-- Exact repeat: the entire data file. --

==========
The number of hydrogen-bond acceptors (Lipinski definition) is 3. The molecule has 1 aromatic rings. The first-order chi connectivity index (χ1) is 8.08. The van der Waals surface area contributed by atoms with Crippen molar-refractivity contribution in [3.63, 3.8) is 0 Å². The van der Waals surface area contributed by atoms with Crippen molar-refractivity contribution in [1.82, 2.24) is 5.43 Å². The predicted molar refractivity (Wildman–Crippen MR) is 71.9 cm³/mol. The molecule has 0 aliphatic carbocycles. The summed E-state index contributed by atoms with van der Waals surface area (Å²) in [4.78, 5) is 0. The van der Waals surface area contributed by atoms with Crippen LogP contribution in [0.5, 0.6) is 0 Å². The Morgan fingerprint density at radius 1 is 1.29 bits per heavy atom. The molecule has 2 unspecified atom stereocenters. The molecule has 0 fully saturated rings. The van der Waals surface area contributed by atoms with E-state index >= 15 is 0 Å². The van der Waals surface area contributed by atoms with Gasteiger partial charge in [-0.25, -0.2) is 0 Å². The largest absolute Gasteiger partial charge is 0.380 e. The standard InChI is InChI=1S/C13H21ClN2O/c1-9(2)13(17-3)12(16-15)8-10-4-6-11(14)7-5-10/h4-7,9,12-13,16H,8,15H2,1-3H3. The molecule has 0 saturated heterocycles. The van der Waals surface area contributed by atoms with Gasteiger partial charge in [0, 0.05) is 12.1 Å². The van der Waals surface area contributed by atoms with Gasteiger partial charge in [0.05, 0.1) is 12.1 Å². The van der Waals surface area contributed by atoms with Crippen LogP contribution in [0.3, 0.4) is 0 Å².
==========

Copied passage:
The number of hydrogen-bond acceptors (Lipinski definition) is 3. The molecule has 1 aromatic rings. The first-order chi connectivity index (χ1) is 8.08. The van der Waals surface area contributed by atoms with Crippen molar-refractivity contribution in [3.63, 3.8) is 0 Å². The van der Waals surface area contributed by atoms with Crippen molar-refractivity contribution in [1.82, 2.24) is 5.43 Å². The predicted molar refractivity (Wildman–Crippen MR) is 71.9 cm³/mol. The molecule has 0 aliphatic carbocycles. The summed E-state index contributed by atoms with van der Waals surface area (Å²) in [4.78, 5) is 0. The van der Waals surface area contributed by atoms with Crippen LogP contribution in [0.5, 0.6) is 0 Å². The Morgan fingerprint density at radius 1 is 1.29 bits per heavy atom. The molecule has 2 unspecified atom stereocenters. The molecule has 0 fully saturated rings. The van der Waals surface area contributed by atoms with E-state index >= 15 is 0 Å². The van der Waals surface area contributed by atoms with Gasteiger partial charge in [-0.25, -0.2) is 0 Å². The largest absolute Gasteiger partial charge is 0.380 e. The standard InChI is InChI=1S/C13H21ClN2O/c1-9(2)13(17-3)12(16-15)8-10-4-6-11(14)7-5-10/h4-7,9,12-13,16H,8,15H2,1-3H3. The molecule has 0 saturated heterocycles. The van der Waals surface area contributed by atoms with Gasteiger partial charge in [0, 0.05) is 12.1 Å². The van der Waals surface area contributed by atoms with Gasteiger partial charge in [0.05, 0.1) is 12.1 Å². The van der Waals surface area contributed by atoms with Crippen LogP contribution in [0.3, 0.4) is 0 Å².